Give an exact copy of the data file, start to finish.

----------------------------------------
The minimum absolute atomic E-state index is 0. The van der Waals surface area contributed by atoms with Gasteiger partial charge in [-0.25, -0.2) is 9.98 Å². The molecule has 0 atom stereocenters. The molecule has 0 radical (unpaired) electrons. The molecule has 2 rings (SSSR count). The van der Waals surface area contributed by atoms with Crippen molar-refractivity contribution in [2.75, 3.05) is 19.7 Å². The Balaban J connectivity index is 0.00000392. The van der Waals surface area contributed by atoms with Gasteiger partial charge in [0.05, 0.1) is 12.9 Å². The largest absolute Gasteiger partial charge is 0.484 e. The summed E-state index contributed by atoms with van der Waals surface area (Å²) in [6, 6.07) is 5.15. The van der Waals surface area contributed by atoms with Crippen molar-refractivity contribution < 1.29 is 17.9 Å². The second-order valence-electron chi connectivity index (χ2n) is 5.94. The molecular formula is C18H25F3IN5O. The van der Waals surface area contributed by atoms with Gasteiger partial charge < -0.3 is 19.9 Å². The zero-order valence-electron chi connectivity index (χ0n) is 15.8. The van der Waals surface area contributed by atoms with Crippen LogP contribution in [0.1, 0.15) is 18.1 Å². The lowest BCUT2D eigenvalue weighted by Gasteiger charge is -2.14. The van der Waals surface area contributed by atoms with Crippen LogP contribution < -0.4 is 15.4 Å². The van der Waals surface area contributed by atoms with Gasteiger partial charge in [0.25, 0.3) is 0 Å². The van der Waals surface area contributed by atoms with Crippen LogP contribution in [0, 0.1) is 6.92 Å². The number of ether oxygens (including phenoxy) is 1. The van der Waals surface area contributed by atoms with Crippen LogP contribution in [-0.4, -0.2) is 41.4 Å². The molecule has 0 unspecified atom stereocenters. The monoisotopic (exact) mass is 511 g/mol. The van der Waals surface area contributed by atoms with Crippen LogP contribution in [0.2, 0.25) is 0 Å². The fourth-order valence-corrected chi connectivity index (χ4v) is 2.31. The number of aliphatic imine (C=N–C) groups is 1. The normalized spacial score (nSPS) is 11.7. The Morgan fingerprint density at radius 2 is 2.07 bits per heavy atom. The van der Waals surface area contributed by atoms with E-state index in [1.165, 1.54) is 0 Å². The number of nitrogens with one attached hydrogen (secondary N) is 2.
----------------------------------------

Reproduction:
The minimum absolute atomic E-state index is 0. The van der Waals surface area contributed by atoms with Gasteiger partial charge in [-0.25, -0.2) is 9.98 Å². The molecule has 0 atom stereocenters. The molecule has 0 radical (unpaired) electrons. The molecule has 2 rings (SSSR count). The van der Waals surface area contributed by atoms with Crippen molar-refractivity contribution in [2.75, 3.05) is 19.7 Å². The Balaban J connectivity index is 0.00000392. The van der Waals surface area contributed by atoms with Gasteiger partial charge in [0.05, 0.1) is 12.9 Å². The largest absolute Gasteiger partial charge is 0.484 e. The summed E-state index contributed by atoms with van der Waals surface area (Å²) in [6, 6.07) is 5.15. The van der Waals surface area contributed by atoms with Crippen molar-refractivity contribution < 1.29 is 17.9 Å². The second-order valence-electron chi connectivity index (χ2n) is 5.94. The molecular formula is C18H25F3IN5O. The van der Waals surface area contributed by atoms with Gasteiger partial charge < -0.3 is 19.9 Å². The zero-order valence-electron chi connectivity index (χ0n) is 15.8. The van der Waals surface area contributed by atoms with Crippen LogP contribution in [0.1, 0.15) is 18.1 Å². The lowest BCUT2D eigenvalue weighted by Gasteiger charge is -2.14. The van der Waals surface area contributed by atoms with Crippen LogP contribution < -0.4 is 15.4 Å². The van der Waals surface area contributed by atoms with Gasteiger partial charge in [0.25, 0.3) is 0 Å². The van der Waals surface area contributed by atoms with Crippen LogP contribution in [0, 0.1) is 6.92 Å². The number of ether oxygens (including phenoxy) is 1. The van der Waals surface area contributed by atoms with Crippen LogP contribution in [-0.4, -0.2) is 41.4 Å². The molecule has 0 unspecified atom stereocenters. The monoisotopic (exact) mass is 511 g/mol. The van der Waals surface area contributed by atoms with Crippen LogP contribution in [0.2, 0.25) is 0 Å². The fourth-order valence-corrected chi connectivity index (χ4v) is 2.31. The number of aliphatic imine (C=N–C) groups is 1. The normalized spacial score (nSPS) is 11.7. The Morgan fingerprint density at radius 2 is 2.07 bits per heavy atom. The van der Waals surface area contributed by atoms with E-state index in [1.165, 1.54) is 0 Å². The number of nitrogens with one attached hydrogen (secondary N) is 2.